Small Business Rising — a small business coalition — authored a congressional letter urging lawmakers to prioritize the passage of the American Innovation and Online Choice Act (AIOCA). While small businesses are a politically popular group, lawmakers shouldn’t jump to do their bidding. The congressional letter is an attempt by special interests to use the political process to gain an advantage in the marketplace. Congress should instead focus on passing good policies to ensure a competitive business environment and consumer welfare.
The sheer size of Big Tech companies — Apple alone has a market capitalization of over $2 trillion — makes them an easy scapegoat for a litany of problems. Among the supposed harms is rent-seeking, which is when people, companies or industries turn to the political arena to ensure benefits for themselves.
Company size as a potential mechanism for political influence has even gotten the attention of the White House, which released a statement in September on a listening session held on tech platform accountability. Among the guidelines for reform was the goal to promote competition in the tech sector because “a small number of dominant Internet platforms use their power to exclude market entrants, to engage in rent-seeking…” However, as the letter from Small Business Rising shows, businesses of all sizes can engage in rent-seeking behavior.
The problem with AIOCA is not that small businesses support the legislation, but that the legislation would target select companies to benefit their competitors at the expense of consumers. AIOCA would set a size threshold — based on users, market capitalization or sales — targeting large platforms with a ban on self-preferencing. Despite being the focus of regulation, self-preferencing is not nefarious. It’s simply the process by which businesses of all sizes can offer generic versions of consumer goods and savings through bulk purchases and membership services.
Not only would this legislation limit consumer benefits, but it would harm the overall economy. In a report last February, the American Consumer Institute (ACI) found that Big Tech contributed $3.7 billion to the U.S.’s GDP in 2021 and had directly or indirectly created 12 million jobs. The direct costs to targeted companies are substantial. A study released by NERA Economic Consulting found that, if enacted, the package of proposed legislation — including AICOCA — would result in $319 billion in costs for Amazon, Google, Apple, Meta and Microsoft. This burden would result in a loss of $22 billion in consumer welfare each year.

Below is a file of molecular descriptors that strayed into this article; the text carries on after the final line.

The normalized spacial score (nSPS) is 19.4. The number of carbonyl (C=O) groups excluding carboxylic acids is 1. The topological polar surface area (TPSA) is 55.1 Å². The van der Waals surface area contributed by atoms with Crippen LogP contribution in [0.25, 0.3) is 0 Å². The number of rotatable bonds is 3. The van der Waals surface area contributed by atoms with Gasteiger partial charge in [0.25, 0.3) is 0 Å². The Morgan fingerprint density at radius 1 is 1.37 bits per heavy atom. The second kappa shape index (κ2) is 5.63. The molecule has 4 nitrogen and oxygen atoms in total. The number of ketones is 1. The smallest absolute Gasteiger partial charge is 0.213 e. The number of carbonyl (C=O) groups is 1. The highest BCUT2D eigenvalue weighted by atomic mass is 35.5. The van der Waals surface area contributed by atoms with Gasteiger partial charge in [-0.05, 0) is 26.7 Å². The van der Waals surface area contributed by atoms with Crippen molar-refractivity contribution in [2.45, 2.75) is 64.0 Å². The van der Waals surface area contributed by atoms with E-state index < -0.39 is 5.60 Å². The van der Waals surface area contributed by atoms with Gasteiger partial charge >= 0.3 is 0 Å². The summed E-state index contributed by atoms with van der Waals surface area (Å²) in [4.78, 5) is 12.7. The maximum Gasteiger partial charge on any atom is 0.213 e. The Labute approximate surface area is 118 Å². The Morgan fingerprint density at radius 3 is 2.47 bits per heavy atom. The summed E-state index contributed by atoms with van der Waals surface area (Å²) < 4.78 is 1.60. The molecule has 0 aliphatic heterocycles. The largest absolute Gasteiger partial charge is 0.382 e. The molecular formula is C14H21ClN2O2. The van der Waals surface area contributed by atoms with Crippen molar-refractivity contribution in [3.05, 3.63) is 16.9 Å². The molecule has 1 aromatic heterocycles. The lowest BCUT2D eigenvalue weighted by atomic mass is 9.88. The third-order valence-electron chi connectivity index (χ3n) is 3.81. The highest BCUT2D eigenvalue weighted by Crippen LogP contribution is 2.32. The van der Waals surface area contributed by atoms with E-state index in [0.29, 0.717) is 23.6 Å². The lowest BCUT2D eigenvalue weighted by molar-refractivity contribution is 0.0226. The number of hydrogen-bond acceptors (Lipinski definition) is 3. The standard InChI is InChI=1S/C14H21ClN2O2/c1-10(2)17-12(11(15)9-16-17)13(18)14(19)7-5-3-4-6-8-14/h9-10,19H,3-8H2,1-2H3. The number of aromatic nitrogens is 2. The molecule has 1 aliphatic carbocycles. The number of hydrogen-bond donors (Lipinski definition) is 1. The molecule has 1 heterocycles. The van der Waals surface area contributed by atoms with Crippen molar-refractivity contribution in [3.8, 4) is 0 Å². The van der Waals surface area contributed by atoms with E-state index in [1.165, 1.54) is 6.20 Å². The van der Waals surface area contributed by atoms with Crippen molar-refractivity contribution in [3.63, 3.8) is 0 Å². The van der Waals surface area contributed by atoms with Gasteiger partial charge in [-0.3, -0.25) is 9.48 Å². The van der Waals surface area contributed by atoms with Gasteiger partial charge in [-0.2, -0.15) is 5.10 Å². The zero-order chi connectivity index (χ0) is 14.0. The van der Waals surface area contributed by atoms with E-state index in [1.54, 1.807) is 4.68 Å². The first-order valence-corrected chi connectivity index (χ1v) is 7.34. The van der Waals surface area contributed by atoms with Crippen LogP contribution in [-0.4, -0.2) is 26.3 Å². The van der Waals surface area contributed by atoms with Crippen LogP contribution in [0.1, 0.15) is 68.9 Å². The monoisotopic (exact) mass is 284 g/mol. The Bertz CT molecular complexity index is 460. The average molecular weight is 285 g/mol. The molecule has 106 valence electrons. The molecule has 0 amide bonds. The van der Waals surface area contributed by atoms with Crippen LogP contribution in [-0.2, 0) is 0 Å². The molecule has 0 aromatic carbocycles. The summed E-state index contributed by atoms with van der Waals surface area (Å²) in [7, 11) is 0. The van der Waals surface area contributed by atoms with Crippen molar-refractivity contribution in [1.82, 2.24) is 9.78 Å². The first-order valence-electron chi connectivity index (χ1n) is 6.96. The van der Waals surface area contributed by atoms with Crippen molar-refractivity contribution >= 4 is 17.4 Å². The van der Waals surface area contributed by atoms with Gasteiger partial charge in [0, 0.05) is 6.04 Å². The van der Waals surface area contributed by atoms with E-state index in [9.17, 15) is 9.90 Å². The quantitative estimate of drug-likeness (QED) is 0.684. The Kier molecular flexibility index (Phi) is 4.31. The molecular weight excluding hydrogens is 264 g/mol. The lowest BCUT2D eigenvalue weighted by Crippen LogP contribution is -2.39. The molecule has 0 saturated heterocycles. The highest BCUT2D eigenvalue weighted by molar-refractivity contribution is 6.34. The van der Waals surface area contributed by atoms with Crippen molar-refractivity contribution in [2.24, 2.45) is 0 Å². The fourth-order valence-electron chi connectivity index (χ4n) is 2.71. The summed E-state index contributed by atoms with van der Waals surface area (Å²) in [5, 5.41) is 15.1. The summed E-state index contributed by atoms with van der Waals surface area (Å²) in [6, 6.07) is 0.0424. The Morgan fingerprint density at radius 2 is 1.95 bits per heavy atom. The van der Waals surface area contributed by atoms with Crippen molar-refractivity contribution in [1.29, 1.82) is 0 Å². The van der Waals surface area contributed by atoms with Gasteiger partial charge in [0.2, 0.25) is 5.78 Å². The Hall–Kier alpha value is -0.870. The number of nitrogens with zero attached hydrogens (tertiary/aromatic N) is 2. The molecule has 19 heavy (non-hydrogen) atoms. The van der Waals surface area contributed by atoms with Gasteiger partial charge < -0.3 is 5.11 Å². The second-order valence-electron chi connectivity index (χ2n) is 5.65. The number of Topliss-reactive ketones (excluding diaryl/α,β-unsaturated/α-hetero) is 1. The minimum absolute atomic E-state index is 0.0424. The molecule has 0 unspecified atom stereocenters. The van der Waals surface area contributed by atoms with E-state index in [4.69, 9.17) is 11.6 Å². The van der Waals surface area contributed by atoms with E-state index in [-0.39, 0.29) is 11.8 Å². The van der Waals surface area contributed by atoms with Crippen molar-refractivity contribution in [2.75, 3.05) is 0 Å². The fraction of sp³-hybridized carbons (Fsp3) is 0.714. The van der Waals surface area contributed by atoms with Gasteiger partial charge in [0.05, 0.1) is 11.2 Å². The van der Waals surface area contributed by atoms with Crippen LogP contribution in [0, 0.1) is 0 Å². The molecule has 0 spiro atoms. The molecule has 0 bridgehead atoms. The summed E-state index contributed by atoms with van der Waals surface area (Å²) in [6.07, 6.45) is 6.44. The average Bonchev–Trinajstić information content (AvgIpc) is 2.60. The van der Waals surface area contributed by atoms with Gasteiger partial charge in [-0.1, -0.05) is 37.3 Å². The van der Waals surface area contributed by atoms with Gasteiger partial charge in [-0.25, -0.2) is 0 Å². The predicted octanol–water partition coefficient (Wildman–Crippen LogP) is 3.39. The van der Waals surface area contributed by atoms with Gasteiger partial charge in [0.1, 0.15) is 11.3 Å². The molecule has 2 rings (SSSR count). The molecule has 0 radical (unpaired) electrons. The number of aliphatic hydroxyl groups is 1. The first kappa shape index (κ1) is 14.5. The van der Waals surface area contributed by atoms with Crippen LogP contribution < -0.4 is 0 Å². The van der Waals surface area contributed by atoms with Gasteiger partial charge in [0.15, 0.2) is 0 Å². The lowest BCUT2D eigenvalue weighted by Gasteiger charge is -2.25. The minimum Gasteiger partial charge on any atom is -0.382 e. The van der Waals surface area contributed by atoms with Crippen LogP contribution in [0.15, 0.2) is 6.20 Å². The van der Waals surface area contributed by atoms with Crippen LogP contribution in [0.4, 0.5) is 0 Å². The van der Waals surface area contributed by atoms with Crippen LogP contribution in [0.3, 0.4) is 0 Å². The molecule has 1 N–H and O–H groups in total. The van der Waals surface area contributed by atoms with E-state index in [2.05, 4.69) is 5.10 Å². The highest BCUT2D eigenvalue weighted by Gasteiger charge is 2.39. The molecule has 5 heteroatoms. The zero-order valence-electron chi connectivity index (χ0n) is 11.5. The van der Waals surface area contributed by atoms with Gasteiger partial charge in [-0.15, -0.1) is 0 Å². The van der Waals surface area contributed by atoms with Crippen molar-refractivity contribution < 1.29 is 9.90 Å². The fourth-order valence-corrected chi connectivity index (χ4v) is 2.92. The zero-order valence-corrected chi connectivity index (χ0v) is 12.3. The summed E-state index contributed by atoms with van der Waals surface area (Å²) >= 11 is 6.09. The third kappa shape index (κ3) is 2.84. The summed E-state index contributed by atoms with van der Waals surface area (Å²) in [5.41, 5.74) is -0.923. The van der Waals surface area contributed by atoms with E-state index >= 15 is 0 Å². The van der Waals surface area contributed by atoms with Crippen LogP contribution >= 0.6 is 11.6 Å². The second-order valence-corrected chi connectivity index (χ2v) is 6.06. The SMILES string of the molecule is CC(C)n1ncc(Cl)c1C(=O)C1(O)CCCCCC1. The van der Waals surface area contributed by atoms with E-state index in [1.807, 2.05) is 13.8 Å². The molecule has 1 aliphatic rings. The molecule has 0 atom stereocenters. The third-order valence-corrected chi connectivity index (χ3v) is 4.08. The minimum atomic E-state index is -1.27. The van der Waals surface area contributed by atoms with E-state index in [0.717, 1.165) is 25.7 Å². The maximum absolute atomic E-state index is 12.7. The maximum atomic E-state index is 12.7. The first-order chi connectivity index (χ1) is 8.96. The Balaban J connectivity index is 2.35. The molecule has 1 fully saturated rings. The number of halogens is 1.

Supporters of AICOA and the congressional letter don’t represent all small businesses. Many small businesses partner with Big Tech to reach more customers. Amazon’s marketplace helps over 500,000 third-party sellers reach customers and facilitates the sale of over 3.8 billion products each year. These sales add up to an average of $200,000 per seller each year.
Weaponizing legislation is not a practice unique to small businesses or large corporations, but lawmakers should be able to navigate the difference between good policy and special interest rent-seeking. Unfortunately for voters, AIOCA is not the only attempt to gain advantages via the government.
The Journalism Competition and Preservation Act, introduced by Senator Amy Klobuchar, is another legislative attempt to target Big Tech. Its objective is to provide small news outlets with a competitive edge by essentially creating carve-outs for collusion when it occurs in negotiation with large platforms. This proposal is in part a reaction to the decline in local journalism.
It’s important to note that Big Tech companies are also active participants in rent-seeking. They are prone to taking advantage of “corporate welfare,” a term used to describe government grants, tax credits or subsidies often given to incentivize businesses to locate in a specific area. While exact numbers are difficult to determine, companies like Amazon have received their share of government handouts. Since 2000 Amazon has been the recipient of over $4 billion in corporate welfare and is reportedly receiving $2.2 billion in incentives for its offices in New York, Virginia and Tennessee.
Consumers should be concerned when companies of any size turn to the government to compete in the marketplace. Rather than target successful companies with regulations that will risk consumer benefits like Prime shipping or generic products, lawmakers should instead focus on creating uniform rules to enhance competition for all businesses no matter the size.